Reminding Israel that the LORD would refuse a blemished sacrifice (17:1), the subject of judgment, and justice continued in Deuteronomy 17:2-7. We have noted in earlier devotionals the requirement of two or more witnesses for crimes that necessitated capital punishment (17:4-6). Those who served as witnesses to a capital offense (for instance, idolatry, 17:3-4), were required to bear the gravity of the sentence of death, laying their hands upon one that was condemned (17:7).

In “matters of controversy” (17:8), where there was some uncertainty, judgments would be taken before the priests who would serve as judges (17:8-10). The Law of the LORD, not the law of a king, would serve as Israel’s authority (17:14).

What manner of man would the LORD have to rule Israel? (17:15-20)

Moses, knowing Israel would one day aspire to be like other nations, and have a king rule over them (17:14), established the manner of man whom God would choose (17:15-20). He was to be a man of God’s choosing, and a Hebrew (not a “stranger,” or non-Hebrew, 17:15). He was to be a man of humility, and not set his heart upon many horses, wives, or riches (17:16-17). He was to have a copy of the Law of the LORD, written by his own hand, and kept beside his throne. He was to study “to keep all the words” of the law and statutes (17:18-19).

The Law reminded the king that he was not above the law, nor was he above the people (lest “his heart be lifted up above his brethren,” 17:20). Consider how marvelous was this decree concerning the choosing of a king, and the character the LORD demanded of the man who would rule His people.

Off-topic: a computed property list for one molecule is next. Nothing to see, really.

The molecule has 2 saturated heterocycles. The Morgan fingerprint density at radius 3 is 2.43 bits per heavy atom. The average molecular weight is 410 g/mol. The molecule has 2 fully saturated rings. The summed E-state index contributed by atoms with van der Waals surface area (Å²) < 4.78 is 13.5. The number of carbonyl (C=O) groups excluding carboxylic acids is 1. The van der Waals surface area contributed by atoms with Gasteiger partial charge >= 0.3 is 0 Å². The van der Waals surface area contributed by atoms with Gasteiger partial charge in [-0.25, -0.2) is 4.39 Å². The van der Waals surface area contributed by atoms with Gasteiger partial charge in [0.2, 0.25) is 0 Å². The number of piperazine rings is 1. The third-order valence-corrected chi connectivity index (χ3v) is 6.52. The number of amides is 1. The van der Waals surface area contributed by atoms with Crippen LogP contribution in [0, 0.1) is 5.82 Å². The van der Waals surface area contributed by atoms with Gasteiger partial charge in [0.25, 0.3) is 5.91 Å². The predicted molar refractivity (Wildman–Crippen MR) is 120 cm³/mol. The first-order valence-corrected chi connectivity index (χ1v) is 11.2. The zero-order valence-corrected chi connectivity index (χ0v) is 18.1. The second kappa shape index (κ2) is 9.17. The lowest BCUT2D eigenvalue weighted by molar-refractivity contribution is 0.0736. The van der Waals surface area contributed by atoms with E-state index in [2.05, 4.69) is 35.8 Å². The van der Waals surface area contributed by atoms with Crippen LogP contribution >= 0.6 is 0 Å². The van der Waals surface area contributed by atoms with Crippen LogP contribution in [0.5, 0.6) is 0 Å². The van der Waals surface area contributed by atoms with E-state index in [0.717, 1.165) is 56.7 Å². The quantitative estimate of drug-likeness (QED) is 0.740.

How far the nations of the world have strayed from choosing leaders who fear the LORD, and realize no man is above the law! Our 21st century world is following a path to judgment, and destruction. While 2 Chronicles 7:14was a conditional promise, made to Israel, it is my prayer for my country.

2 Chronicles 7:1414If my people, which are called by my name, shall humble themselves, and pray, and seek my face, and turn from their wicked ways; then will I hear from heaven, and will forgive their sin, and will heal their land.

Copyright 2021 – Travis D. Smith

“Do Right, and I will bless you!” (Deuteronomy 8-9)

Scripture Reading – Deuteronomy 8-9

Moses’ second challenge to Israel continues in Deuteronomy 8, and is a call to obedience: “1All the commandments which I command thee this day shall ye observe to do, that ye may live, and multiply, and go in and possess the land which the Lord sware unto your fathers” (8:1). In other words, “Do Right, and I will bless you!”